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22 December 2003

Negative Gearing

An investor says it inflates prices.

The Productivity Commission is wrong about negative gearing and stamp duty. Stamp duty poses a minimal problem for first home buyers compared to negative gearing. The Productivity Commission is shooting at the wrong target.

I am a property investor who purchases residential real estate and then rents the properties to low-income earners. If it were not for negative gearing I could offer properties to tenants at lower rents and/or with more facilities for a given rent.

When I am looking for properties to purchase I have to compete with other purchasers (‘negative gearers’) who are prepared to pay higher prices because they are able to deduct losses from their other incomes and can therefore pay less tax on their other income.

If I did not have to compete with the ‘negative gearers’ I could buy the same properties at a lower price and then I could offer properties to tenants at lower rents and/or with more facilities.

This is such an obvious fact that it is difficult to see how anybody could claim otherwise. It is equally obvious that if a homebuyer wants to buy a property they too will have to pay a higher price because they have to compete with people who want to negative gear their investment properties.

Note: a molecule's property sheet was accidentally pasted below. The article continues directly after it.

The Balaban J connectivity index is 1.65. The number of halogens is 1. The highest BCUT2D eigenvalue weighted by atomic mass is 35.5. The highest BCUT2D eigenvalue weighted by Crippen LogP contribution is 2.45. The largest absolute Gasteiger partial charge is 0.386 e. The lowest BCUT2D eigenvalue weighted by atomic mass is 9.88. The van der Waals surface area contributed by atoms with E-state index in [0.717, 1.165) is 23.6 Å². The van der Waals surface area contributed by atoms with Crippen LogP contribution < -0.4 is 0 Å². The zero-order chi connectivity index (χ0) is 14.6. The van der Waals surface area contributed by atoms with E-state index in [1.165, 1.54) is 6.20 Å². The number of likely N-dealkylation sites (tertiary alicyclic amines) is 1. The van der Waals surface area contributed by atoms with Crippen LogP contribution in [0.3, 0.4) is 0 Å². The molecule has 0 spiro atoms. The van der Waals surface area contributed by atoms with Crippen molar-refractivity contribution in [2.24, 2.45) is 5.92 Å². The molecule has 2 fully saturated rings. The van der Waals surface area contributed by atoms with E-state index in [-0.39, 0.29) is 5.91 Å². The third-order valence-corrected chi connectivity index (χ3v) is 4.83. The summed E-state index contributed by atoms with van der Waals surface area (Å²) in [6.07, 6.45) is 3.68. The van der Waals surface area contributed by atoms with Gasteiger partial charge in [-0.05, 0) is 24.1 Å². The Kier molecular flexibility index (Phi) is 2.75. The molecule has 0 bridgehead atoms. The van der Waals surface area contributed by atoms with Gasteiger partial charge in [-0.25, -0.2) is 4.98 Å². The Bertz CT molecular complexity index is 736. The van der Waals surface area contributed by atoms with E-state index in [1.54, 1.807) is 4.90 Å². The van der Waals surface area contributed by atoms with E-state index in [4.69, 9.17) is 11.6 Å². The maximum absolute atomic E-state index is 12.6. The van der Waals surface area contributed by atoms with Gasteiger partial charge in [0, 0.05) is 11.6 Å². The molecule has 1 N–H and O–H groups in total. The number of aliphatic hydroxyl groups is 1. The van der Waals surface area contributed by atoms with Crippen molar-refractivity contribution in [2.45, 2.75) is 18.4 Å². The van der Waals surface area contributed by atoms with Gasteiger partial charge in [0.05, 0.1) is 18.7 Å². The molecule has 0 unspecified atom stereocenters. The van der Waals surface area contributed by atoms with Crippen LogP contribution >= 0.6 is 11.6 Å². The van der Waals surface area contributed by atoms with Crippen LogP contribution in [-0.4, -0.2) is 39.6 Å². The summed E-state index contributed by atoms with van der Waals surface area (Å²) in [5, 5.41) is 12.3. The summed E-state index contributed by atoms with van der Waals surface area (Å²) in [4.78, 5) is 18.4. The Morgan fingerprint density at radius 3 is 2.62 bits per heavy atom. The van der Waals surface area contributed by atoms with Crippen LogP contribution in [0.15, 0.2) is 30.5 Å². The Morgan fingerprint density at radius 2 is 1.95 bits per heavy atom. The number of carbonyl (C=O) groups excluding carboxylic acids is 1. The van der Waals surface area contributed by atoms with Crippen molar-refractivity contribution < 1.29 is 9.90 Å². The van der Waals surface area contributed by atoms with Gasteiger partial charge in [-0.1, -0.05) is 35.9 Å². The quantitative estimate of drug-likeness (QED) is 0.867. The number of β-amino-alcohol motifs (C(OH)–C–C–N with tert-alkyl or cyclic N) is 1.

Therefore, negative gearing causes:

1. Higher property prices.

2. Higher rents.

3. Reduced opportunity for low income earners to buy their own home.

4. Property purchasers to save a higher deposit to make a purchase.

5. Property purchasers to have higher repayments or to repay over longer terms. The repayments or the term is further increased not only by the higher loan amount, but also by the extra interest payable on the higher amount. Negative gearing also increases the amount of stamp duty that must be paid on the higher price.

The Productivity Commission and the Federal Government should do all they can to stop negative gearing and to thereby assist all homebuyers and renters; and in particular to assist first homebuyers and low-income earners.

Negative gearing was severely curtailed in the United States about 20 years ago and the US will never return to negative gearing madness again. It is time we in Australia did the same in order to bring fairness to our property market.

Negative gearing can easily add more than $50,000 plus loan servicing costs to the price of an average home.

That is what creates a major problem for home buyers.

The Productivity Commission is shooting at the wrong target and budding first homebuyers are being hurt.

Peter Rowan.
South Golden Beach, NSW.

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